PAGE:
By Nawal Nasrallah
This English translation of al-Warraqs tenth-century cookbook deals a different glimpse into the culinary tradition of medieval Islam. thousands of recipes, anecdotes, and poems, with an in depth advent, a thesaurus, an Appendi and colour representation. Informative and enjoyable to students and normal readers.
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Additional info for Annals of the Caliphs' Kitchens: Ibn Sayyar al-Warraq's Tenth-century Baghdadi Cookbook
The name Baÿ9d§d was said to be of non-Arabic origin and stories differ on its meaning. ’82 Rapidly the city grew economically, culturally, and intellectually. ’ The only snag, though, one needed to have money in one’s pockets to enjoy its promised luxuries. The rapid growth of Baghdad during the Abbasid dynasty created prosperous leisurely classes that demanded the best wealth could offer, which naturally included gourmet cuisine. Indulging in luxuriously prepared foods, cooking, reading and writing about food in prose and poetry, and even arranging for cooking contests—as Caliph al-Maamån used to do83—were commendable pastimes that the ruling dynasties and the affluent enjoyed, sometimes to fault.
Maxime Rodinson, in his pioneering articles on the subject, says that the earliest mention of such dishes occurred in a Latin cookbook Liber de Coquina, written towards the end of the thirteenth-century. They were also included, in varying degrees of modification, in some Italian and French cookbooks written in the fourteenth and fifteenth centuries. These dishes are rumm§niyya (pomegranate stew), sum§qiyya (stew soured with sumac), laymåniyya (stew soured with lemon juice), and maamåniyya (condensed almond pudding).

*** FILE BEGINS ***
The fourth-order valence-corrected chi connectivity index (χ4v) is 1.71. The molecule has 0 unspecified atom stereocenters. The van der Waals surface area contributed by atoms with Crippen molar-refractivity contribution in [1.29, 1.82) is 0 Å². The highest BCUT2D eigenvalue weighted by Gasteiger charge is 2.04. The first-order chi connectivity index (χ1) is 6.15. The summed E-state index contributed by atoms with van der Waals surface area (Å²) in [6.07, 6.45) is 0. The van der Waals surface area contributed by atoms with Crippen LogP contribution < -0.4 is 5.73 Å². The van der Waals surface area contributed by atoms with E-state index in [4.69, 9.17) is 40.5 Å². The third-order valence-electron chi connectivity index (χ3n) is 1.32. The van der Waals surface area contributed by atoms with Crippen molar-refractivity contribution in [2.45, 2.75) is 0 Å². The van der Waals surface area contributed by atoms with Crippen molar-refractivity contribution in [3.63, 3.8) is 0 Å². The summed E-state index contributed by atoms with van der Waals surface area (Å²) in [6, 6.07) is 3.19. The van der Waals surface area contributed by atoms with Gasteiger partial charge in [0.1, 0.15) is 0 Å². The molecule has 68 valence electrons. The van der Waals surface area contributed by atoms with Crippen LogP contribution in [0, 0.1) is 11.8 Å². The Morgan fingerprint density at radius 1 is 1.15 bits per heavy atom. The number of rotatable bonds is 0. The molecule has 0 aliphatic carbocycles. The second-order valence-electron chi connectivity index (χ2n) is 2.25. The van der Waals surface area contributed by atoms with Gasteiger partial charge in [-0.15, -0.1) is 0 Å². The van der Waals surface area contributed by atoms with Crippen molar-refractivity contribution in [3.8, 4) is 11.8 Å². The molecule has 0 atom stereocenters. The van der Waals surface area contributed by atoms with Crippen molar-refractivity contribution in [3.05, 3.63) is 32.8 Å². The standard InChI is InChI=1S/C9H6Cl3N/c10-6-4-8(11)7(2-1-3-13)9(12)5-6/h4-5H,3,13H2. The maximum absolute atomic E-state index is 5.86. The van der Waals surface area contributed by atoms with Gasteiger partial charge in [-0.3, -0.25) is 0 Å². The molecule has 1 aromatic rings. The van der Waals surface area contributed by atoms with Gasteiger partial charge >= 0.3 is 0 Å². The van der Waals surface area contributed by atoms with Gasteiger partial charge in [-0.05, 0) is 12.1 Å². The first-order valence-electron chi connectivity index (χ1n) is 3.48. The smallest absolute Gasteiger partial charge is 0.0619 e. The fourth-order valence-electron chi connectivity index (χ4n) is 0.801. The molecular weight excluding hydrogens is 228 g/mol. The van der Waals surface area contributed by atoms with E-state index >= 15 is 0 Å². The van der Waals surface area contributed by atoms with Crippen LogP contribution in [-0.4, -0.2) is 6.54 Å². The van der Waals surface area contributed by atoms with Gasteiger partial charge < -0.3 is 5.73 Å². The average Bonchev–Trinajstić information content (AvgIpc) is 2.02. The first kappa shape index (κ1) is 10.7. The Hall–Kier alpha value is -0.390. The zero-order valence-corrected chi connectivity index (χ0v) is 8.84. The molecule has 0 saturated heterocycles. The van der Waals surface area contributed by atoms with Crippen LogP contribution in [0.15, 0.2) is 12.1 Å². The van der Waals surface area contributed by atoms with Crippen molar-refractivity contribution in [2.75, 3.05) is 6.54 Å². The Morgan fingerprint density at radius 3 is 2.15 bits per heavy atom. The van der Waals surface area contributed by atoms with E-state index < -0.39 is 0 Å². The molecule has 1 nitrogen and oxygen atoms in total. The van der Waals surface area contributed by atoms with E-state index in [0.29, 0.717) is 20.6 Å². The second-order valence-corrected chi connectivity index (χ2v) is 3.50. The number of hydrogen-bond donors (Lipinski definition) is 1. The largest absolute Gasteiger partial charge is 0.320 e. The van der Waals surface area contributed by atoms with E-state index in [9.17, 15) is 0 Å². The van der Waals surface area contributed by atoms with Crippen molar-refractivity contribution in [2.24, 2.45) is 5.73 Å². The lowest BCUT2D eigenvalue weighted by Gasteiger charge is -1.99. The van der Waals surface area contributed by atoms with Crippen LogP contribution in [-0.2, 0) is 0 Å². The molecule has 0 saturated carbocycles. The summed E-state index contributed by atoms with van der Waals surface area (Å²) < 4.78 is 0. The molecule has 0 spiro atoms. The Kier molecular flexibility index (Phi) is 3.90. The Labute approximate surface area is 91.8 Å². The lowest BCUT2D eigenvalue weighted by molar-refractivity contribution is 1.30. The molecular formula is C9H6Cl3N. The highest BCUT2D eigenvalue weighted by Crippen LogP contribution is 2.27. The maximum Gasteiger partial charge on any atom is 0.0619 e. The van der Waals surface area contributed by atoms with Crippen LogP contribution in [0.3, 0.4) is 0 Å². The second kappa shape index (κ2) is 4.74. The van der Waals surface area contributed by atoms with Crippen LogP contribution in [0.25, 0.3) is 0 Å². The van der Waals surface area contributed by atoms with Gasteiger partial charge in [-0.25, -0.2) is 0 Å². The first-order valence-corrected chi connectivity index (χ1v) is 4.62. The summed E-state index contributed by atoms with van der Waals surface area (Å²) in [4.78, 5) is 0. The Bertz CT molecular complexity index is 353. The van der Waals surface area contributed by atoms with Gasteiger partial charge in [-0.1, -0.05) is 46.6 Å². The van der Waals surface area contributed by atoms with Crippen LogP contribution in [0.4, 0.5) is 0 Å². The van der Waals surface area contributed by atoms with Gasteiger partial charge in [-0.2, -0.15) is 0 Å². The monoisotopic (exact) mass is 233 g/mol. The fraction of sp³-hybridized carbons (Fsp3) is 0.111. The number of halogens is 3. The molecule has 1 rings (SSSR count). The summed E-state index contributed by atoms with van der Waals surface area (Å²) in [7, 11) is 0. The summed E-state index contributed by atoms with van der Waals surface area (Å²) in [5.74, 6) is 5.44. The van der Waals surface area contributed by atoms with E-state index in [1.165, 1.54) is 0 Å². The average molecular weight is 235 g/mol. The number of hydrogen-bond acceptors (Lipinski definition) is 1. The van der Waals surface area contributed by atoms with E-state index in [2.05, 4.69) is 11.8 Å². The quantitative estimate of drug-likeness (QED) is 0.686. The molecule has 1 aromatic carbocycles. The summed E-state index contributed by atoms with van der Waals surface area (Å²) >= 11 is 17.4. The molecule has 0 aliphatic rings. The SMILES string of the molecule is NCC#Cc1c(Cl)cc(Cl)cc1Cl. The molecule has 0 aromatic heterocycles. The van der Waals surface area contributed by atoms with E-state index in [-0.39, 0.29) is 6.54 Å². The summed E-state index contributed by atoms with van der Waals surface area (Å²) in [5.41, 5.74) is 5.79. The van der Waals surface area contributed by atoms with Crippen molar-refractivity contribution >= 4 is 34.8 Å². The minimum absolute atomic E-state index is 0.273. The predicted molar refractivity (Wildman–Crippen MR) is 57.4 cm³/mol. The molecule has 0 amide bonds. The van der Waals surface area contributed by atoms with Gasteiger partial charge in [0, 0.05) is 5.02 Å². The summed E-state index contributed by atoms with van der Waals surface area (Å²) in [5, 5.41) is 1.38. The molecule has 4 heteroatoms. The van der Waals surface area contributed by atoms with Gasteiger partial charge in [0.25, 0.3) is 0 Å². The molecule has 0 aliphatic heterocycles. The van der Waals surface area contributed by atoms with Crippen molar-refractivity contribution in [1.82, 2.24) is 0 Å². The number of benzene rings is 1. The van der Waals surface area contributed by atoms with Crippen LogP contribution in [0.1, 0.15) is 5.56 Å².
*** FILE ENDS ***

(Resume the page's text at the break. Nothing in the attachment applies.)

Abå al-bAzm (al-D§r al-Bay'§a: Maãbabat alNaj§È al-JadÊda, 2003) 53. 18 introduction documented in books. It is quite possible that some were circulated as part of the oral culinary tradition. Instances of these are: 1. bAbdull§h al-à9ar§bÊ ( )ﻋﺒﺪ ﺍﻟﻠﻪ ﺍﻟﺸﺮﺍﺑﻲmade fuqq§b drink for al-Mubta'id (d. 902). He could have been his butler. 2. Abå bAbdull§h al-AÈwal ( )ﺃﺑﻮ ﻋﺒﺪ ﺍﻟﻠﻪ ﺍﻟﺎﺣﻮﻝmight have been a recognizable name of a contemporary vinegar maker. 3. Abå 0amza ( )ﺃﺑﻮ ﺣﻤﺰﺓpossibly Abå 0amza al-SukkarÊ (d.